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Melissa McCarthy, Kate McKinnon, Kristen Wiig, and Leslie Jones in "Ghostbusters"

I Ain't Afraid Of No Reboot

MovieDudeWP MovieDudeWP The reboot to one of cinema’s shortest but most beloved film franchises has been mired in infamy since its announcement. The fan backlash has never been quite this incensed by what they believe to be personal vandalism. But the articulation of their argument is lacking. Curiously they’ve chosen the shrewd marketing aspect of Ghostbusters to specify their dissatisfaction.

Is this the new rule of thumb? A reboot cannot live up to its legacy without constant normalcy? Apparently so. Ghostbusters was presumed a failure from birth entirely due to the gender of its cast. I don’t understand it, and I sure as hell don’t like it. As the casual observer who’s not particularly fussed maybe I’m missing the point. To single out a female cast as the one reason a film should fail is defined with sexism. But to them it’s simply quality control, or so they say, and this is the end of the world.

And yet hell did not open up and swallow us all. That might be in part toGhostbusters being an incredibly good film. The overwhelmingly negative response to the trailer I understand. Based on what that trailer offered me I honestly thought Ghostbusters would sink. It had nothing to do with gender roles but my perceived potential based on what the footage was offering. I was wrong and that trailer is not a fair barometer of the quality that this film possesses.

The trailer will tell you that the jokes are hit and miss and the script is over-saturated with pseudo-scientific jargon. What it doesn’t tell you is that the film is predominantly hits rather than misses, and what works hits home every time. And contrary to everything you’ve heard the maligned cast has been perfectly sourced for each role. Not in terms of individual performance (which were good, especially Chris Hemsworth) but in regards to why an all-female Ghostbusters was conceived to begin with. It’s overzealous with the copious nods thrown the way of its two predecessors, but it’s the gender swap that defines Ghostbusters as a sovereign entity in the series. With four men you’ve got a modernised remake of a 1984 sci-fi comedy. Four women gives you 2016’s Ghostbusters.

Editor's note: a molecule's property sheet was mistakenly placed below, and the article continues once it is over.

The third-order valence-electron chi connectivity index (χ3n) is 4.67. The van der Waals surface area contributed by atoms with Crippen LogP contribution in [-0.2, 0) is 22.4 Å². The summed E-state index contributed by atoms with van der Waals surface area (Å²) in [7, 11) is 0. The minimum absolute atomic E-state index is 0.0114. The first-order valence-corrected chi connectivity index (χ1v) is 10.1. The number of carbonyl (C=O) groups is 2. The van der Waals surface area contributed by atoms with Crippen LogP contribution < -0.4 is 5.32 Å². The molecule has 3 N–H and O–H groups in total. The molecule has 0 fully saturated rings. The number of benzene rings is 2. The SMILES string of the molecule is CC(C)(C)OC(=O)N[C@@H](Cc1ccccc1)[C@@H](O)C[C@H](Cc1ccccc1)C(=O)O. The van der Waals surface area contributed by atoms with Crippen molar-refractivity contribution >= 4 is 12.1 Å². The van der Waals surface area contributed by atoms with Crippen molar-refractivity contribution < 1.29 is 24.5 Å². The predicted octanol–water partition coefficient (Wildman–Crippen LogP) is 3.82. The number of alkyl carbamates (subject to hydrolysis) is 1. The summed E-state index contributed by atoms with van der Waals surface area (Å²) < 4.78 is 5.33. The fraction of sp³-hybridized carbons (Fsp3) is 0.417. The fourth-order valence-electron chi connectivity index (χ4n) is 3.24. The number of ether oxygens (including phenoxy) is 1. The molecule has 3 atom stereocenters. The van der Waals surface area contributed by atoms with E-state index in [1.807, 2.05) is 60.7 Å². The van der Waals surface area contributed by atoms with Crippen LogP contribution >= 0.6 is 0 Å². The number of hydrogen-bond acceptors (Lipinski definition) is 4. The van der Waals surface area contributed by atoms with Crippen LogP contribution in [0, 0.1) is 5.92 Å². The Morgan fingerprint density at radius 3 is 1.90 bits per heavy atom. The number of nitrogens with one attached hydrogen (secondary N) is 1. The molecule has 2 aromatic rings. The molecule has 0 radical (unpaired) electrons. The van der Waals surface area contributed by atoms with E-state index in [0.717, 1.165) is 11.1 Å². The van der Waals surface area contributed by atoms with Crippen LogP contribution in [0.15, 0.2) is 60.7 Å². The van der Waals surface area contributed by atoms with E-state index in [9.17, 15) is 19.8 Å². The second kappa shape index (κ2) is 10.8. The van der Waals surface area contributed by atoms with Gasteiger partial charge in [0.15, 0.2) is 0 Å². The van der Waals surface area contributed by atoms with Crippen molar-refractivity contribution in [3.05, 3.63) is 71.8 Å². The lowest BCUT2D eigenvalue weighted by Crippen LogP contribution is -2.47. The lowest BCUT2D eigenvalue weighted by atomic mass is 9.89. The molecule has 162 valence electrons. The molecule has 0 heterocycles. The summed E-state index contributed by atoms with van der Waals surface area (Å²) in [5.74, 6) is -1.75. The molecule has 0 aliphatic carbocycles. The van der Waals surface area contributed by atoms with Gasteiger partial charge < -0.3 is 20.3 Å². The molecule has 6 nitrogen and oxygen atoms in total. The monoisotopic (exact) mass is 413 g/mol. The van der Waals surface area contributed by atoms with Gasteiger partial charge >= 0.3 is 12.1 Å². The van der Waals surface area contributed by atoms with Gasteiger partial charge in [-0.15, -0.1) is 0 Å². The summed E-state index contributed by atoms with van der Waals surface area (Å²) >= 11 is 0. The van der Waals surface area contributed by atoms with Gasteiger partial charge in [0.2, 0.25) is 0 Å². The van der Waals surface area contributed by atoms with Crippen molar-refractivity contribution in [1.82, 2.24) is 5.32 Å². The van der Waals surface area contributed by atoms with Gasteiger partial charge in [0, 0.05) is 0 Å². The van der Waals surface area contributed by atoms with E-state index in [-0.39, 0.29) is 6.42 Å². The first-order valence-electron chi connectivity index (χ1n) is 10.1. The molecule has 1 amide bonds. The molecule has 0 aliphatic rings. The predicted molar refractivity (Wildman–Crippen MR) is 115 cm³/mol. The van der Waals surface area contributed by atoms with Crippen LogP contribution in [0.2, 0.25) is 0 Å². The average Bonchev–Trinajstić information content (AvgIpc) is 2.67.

Look, I have my staunch beliefs. I wouldn’t be fond of meddling new-comers cashing in on what I love most. But if their efforts imbue the source material I’d be the first to say I enjoy it. However, what’s happened here has little to do with cultural robbery and more with superiority and a whole lot of pigheadedness. It could very well be that this sort of male-centric elitism has festered for a long time and is only now being forcefully dragged to the surface by the people who’ve had enough. Who knows, the potential success of this film might be therapeutic in resolving what is a real societal issue.

That’s the nurturing side of me, but I can also speak from another viewpoint. I sit on the fence a lot, because I’d rather go about my business without ruffling too many feathers. This time around I’m not all that concerned with the petulant fanboy rage that may come my way. If you dislike Ghostbusters for its gender swap then I haven’t the time to discuss the inner workings of your ignorance. You can hate a film as much as you like, I’ll never deny you that right, but do it for the right reasons.

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